I told my bosses not to celebrate my birthday – they threw me a party anyway and I sued them for $450,000

I told my bosses not to celebrate my birthday – they threw me a party anyway and I sued them for $450,000

A KENTUCKY man who asked his employers to not throw him a birthday party due to his anxiety disorder has successfully sued the company after they surprised him – then fired him after he suffered a panic attack.

Plaintiff Kevin Berling claims he lost his job in 2019 just days after the birthday party incident because his bosses were concerned about him being "angry," according to the lawsuit he filed.

Court documents show that on March 31, 2022, a jury awarded Berling $450,000 after concluding that Berling suffered an "adverse employment action" from the company Gravity Diagnostics due to his mental disability, NBC News reported.

In August 2019, Berling told his office manager that he did not want to celebrate his birthday, which was an office tradition, as it would trigger a panic attack.

He had been with the company for ten months at that point.

The office manager failed to remember his request, and the company surprised him with a celebration in the lunchroom on August 7, 2019.

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The suit says Berling had a panic attack and abruptly left the party to spend the remainder of his lunch in his car.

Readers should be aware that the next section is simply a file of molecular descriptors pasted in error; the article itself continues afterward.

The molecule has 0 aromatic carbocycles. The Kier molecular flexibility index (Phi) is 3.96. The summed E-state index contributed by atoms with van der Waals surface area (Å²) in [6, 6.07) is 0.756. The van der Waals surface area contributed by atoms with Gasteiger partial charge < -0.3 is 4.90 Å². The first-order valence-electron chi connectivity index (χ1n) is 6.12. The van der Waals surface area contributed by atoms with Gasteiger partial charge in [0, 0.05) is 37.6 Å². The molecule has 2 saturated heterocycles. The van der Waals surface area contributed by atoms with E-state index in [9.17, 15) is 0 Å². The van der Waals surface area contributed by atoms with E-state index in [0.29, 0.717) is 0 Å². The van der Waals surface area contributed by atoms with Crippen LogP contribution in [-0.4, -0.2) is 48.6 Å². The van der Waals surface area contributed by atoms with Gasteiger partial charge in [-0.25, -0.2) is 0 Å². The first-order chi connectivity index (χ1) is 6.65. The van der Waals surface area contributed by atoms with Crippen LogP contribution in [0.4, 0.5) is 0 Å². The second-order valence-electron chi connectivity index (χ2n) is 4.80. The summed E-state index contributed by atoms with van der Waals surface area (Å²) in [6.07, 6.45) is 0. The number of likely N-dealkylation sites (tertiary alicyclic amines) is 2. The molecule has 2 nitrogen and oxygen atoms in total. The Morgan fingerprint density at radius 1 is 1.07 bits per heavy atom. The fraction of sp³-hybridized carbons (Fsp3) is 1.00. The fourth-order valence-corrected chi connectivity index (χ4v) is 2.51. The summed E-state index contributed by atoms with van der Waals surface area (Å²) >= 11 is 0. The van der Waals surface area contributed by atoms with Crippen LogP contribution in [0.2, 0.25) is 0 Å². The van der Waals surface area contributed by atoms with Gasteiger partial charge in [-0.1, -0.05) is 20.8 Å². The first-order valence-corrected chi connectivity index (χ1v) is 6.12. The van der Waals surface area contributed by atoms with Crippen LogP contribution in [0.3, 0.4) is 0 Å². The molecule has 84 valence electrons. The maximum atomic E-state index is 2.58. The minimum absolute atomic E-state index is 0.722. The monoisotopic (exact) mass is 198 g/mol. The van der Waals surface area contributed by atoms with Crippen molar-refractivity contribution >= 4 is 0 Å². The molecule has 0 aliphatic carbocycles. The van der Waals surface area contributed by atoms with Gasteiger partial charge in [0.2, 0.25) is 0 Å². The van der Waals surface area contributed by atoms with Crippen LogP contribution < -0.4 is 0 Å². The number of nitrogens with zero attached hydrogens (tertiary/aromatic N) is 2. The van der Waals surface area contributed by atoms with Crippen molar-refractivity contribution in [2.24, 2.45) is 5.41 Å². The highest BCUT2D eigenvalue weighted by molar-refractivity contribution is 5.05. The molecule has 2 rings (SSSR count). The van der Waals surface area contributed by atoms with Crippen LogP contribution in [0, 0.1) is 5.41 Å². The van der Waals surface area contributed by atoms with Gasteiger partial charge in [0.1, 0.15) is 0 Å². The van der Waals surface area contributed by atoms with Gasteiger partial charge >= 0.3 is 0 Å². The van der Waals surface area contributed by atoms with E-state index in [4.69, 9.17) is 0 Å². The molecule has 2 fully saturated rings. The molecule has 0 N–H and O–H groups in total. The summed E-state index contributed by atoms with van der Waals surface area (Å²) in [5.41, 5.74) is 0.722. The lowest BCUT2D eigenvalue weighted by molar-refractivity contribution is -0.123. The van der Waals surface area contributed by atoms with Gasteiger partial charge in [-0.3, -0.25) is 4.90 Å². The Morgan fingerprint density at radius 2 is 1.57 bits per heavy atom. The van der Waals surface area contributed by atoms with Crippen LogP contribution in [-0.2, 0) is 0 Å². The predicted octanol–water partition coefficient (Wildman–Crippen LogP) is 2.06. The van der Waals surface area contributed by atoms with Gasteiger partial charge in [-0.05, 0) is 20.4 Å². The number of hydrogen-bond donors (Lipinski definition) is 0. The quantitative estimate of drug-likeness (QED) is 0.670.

He then texted the manager regarding his request which was not honored.

The lawsuit says that a day later Berling "was confronted and criticized" in a meeting for his reaction to the event.

Berling claims the meeting triggered another attack, and then his bosses told him to leave for the weekend.

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Berling says he was subsequently fired because of the week's events, and company managers said they were worried about him being "angry and possibly becoming violent," Local 12 reported.

Berling's lawyer Tony Bucher told Local 12 that the company managers "started giving him a pretty hard time for his response to the birthday celebration – actually accusing him of stealing his coworkers' joy."

The jury sided with the plaintiff, ultimately deciding to award Berling $450,000 which included $120,000 in lost wages and benefits, $30,000 in future lost wages and benefits, and $300,000 for mental anguish.

Founder and COO of Gravity Diagnostics Julie Brazil said told Link NKY that the verdict does not represent facts or the company's employer rights.

Brazil said her employees did "exactly what they were supposed to do" given the situation.

"My employees deescalated the situation to get the plaintiff out of the building as quickly as possible while removing his access to the building, alerting me, and sending out security reminders to ensure he could not access the building," Brazil told Link NKY.

She explained that workplace violence is on the rise and claimed "my employees were the victims in this case, not the plaintiff."

However, Berling's lawyer maintained that his client posed no real threat to his bosses.

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"I think the significance for employers is that they need to understand that they shouldn’t make assumptions about individuals with mental health issues," Berling's lawyer Tony Bucher said in a statement.

"Kevin was an exceptional employee that went above and beyond for his employer and if they would have taken a step back it would have been clear that he did not present any danger at all."

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